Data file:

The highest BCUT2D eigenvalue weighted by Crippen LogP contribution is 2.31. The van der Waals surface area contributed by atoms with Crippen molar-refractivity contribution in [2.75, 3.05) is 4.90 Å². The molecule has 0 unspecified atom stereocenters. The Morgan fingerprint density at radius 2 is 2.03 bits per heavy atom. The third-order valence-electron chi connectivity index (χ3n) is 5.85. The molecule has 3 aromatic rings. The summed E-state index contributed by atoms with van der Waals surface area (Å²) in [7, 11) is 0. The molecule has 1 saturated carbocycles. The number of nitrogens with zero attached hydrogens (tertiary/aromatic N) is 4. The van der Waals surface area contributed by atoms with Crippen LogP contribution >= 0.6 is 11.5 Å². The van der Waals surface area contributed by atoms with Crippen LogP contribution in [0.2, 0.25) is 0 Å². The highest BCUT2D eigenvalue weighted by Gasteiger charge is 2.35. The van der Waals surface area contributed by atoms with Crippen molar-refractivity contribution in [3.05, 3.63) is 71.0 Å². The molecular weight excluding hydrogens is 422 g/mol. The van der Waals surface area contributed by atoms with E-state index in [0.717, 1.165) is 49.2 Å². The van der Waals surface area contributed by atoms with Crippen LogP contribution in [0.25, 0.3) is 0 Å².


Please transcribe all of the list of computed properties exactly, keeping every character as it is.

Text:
The highest BCUT2D eigenvalue weighted by Crippen LogP contribution is 2.31. The van der Waals surface area contributed by atoms with Crippen molar-refractivity contribution in [2.75, 3.05) is 4.90 Å². The molecule has 0 unspecified atom stereocenters. The Morgan fingerprint density at radius 2 is 2.03 bits per heavy atom. The third-order valence-electron chi connectivity index (χ3n) is 5.85. The molecule has 3 aromatic rings. The summed E-state index contributed by atoms with van der Waals surface area (Å²) in [7, 11) is 0. The molecule has 1 saturated carbocycles. The number of nitrogens with zero attached hydrogens (tertiary/aromatic N) is 4. The van der Waals surface area contributed by atoms with Crippen LogP contribution >= 0.6 is 11.5 Å². The van der Waals surface area contributed by atoms with Crippen LogP contribution in [0.2, 0.25) is 0 Å². The highest BCUT2D eigenvalue weighted by Gasteiger charge is 2.35. The van der Waals surface area contributed by atoms with Crippen molar-refractivity contribution in [3.05, 3.63) is 71.0 Å². The molecular weight excluding hydrogens is 422 g/mol. The van der Waals surface area contributed by atoms with E-state index in [0.717, 1.165) is 49.2 Å². The van der Waals surface area contributed by atoms with Crippen LogP contribution in [0.25, 0.3) is 0 Å².